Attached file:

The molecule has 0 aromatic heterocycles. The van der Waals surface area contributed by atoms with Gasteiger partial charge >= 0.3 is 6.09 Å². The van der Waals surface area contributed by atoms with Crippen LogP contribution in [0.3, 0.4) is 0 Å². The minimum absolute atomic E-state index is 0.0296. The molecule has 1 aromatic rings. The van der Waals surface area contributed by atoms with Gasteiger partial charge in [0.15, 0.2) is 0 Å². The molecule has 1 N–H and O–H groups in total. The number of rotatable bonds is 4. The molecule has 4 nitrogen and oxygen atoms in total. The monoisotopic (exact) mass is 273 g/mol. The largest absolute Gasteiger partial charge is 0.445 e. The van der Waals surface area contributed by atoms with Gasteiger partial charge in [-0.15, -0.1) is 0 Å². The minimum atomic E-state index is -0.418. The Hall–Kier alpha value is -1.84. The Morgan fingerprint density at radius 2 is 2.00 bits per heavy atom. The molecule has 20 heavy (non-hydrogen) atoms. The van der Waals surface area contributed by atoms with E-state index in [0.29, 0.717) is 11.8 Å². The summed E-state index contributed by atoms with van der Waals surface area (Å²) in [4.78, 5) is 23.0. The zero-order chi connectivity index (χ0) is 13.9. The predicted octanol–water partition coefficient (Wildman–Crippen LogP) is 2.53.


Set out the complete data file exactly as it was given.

The molecule has 0 aromatic heterocycles. The van der Waals surface area contributed by atoms with Gasteiger partial charge >= 0.3 is 6.09 Å². The van der Waals surface area contributed by atoms with Crippen LogP contribution in [0.3, 0.4) is 0 Å². The minimum absolute atomic E-state index is 0.0296. The molecule has 1 aromatic rings. The van der Waals surface area contributed by atoms with Gasteiger partial charge in [0.15, 0.2) is 0 Å². The molecule has 1 N–H and O–H groups in total. The number of rotatable bonds is 4. The molecule has 4 nitrogen and oxygen atoms in total. The monoisotopic (exact) mass is 273 g/mol. The largest absolute Gasteiger partial charge is 0.445 e. The van der Waals surface area contributed by atoms with Gasteiger partial charge in [-0.15, -0.1) is 0 Å². The minimum atomic E-state index is -0.418. The Hall–Kier alpha value is -1.84. The Morgan fingerprint density at radius 2 is 2.00 bits per heavy atom. The molecule has 20 heavy (non-hydrogen) atoms. The van der Waals surface area contributed by atoms with E-state index in [0.29, 0.717) is 11.8 Å². The summed E-state index contributed by atoms with van der Waals surface area (Å²) in [4.78, 5) is 23.0. The zero-order chi connectivity index (χ0) is 13.9. The predicted octanol–water partition coefficient (Wildman–Crippen LogP) is 2.53.